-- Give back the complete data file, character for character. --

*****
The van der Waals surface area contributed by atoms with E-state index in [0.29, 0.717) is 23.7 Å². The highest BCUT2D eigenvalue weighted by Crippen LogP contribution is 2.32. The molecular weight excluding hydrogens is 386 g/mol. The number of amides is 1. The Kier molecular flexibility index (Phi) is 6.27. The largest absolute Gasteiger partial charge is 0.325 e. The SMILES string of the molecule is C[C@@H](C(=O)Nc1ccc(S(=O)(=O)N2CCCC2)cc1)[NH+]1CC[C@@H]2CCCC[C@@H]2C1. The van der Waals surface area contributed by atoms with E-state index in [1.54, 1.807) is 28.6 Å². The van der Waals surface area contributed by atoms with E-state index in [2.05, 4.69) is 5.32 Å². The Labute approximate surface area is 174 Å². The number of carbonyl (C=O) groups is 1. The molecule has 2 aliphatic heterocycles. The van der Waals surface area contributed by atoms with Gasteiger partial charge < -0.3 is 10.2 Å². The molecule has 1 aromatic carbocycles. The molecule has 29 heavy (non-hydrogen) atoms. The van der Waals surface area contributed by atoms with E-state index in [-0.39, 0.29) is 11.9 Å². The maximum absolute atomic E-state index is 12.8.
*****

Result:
The van der Waals surface area contributed by atoms with E-state index in [0.29, 0.717) is 23.7 Å². The highest BCUT2D eigenvalue weighted by Crippen LogP contribution is 2.32. The molecular weight excluding hydrogens is 386 g/mol. The number of amides is 1. The Kier molecular flexibility index (Phi) is 6.27. The largest absolute Gasteiger partial charge is 0.325 e. The SMILES string of the molecule is C[C@@H](C(=O)Nc1ccc(S(=O)(=O)N2CCCC2)cc1)[NH+]1CC[C@@H]2CCCC[C@@H]2C1. The van der Waals surface area contributed by atoms with E-state index in [1.54, 1.807) is 28.6 Å². The van der Waals surface area contributed by atoms with E-state index in [2.05, 4.69) is 5.32 Å². The Labute approximate surface area is 174 Å². The number of carbonyl (C=O) groups is 1. The molecule has 2 aliphatic heterocycles. The van der Waals surface area contributed by atoms with Gasteiger partial charge < -0.3 is 10.2 Å². The molecule has 1 aromatic carbocycles. The molecule has 29 heavy (non-hydrogen) atoms. The van der Waals surface area contributed by atoms with E-state index in [-0.39, 0.29) is 11.9 Å². The maximum absolute atomic E-state index is 12.8.